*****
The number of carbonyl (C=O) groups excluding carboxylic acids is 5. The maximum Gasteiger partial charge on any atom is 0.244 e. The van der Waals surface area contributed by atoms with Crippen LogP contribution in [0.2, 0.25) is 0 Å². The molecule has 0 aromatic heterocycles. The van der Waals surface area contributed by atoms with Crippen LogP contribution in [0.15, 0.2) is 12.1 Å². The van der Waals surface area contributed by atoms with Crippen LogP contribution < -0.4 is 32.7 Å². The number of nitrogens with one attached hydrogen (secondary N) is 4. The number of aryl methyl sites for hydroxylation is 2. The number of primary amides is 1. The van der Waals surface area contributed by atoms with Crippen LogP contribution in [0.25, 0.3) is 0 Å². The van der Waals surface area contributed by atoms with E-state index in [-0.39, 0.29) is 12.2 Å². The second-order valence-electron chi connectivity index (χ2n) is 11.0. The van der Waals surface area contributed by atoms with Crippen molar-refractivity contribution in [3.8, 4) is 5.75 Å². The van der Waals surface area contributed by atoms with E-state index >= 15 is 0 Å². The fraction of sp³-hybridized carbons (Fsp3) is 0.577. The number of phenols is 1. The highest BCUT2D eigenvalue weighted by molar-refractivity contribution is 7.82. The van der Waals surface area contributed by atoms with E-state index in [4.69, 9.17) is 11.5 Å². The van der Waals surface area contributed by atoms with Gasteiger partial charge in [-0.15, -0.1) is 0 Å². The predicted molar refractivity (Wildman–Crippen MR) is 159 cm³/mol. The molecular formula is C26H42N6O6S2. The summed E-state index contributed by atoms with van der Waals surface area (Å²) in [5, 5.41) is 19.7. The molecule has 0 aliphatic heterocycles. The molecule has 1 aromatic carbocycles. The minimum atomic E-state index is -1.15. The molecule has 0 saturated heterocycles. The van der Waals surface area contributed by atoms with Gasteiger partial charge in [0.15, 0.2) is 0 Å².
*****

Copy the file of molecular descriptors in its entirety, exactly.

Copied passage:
The number of carbonyl (C=O) groups excluding carboxylic acids is 5. The maximum Gasteiger partial charge on any atom is 0.244 e. The van der Waals surface area contributed by atoms with Crippen LogP contribution in [0.2, 0.25) is 0 Å². The molecule has 0 aromatic heterocycles. The van der Waals surface area contributed by atoms with Crippen LogP contribution in [0.15, 0.2) is 12.1 Å². The van der Waals surface area contributed by atoms with Crippen LogP contribution < -0.4 is 32.7 Å². The number of nitrogens with one attached hydrogen (secondary N) is 4. The number of aryl methyl sites for hydroxylation is 2. The number of primary amides is 1. The van der Waals surface area contributed by atoms with Crippen LogP contribution in [0.25, 0.3) is 0 Å². The van der Waals surface area contributed by atoms with E-state index in [-0.39, 0.29) is 12.2 Å². The second-order valence-electron chi connectivity index (χ2n) is 11.0. The van der Waals surface area contributed by atoms with Crippen molar-refractivity contribution in [3.8, 4) is 5.75 Å². The van der Waals surface area contributed by atoms with E-state index >= 15 is 0 Å². The fraction of sp³-hybridized carbons (Fsp3) is 0.577. The number of phenols is 1. The highest BCUT2D eigenvalue weighted by molar-refractivity contribution is 7.82. The van der Waals surface area contributed by atoms with E-state index in [4.69, 9.17) is 11.5 Å². The van der Waals surface area contributed by atoms with Gasteiger partial charge in [-0.15, -0.1) is 0 Å². The predicted molar refractivity (Wildman–Crippen MR) is 159 cm³/mol. The molecular formula is C26H42N6O6S2. The summed E-state index contributed by atoms with van der Waals surface area (Å²) in [5, 5.41) is 19.7. The molecule has 0 aliphatic heterocycles. The molecule has 1 aromatic carbocycles. The minimum atomic E-state index is -1.15. The molecule has 0 saturated heterocycles. The van der Waals surface area contributed by atoms with Gasteiger partial charge in [0.15, 0.2) is 0 Å².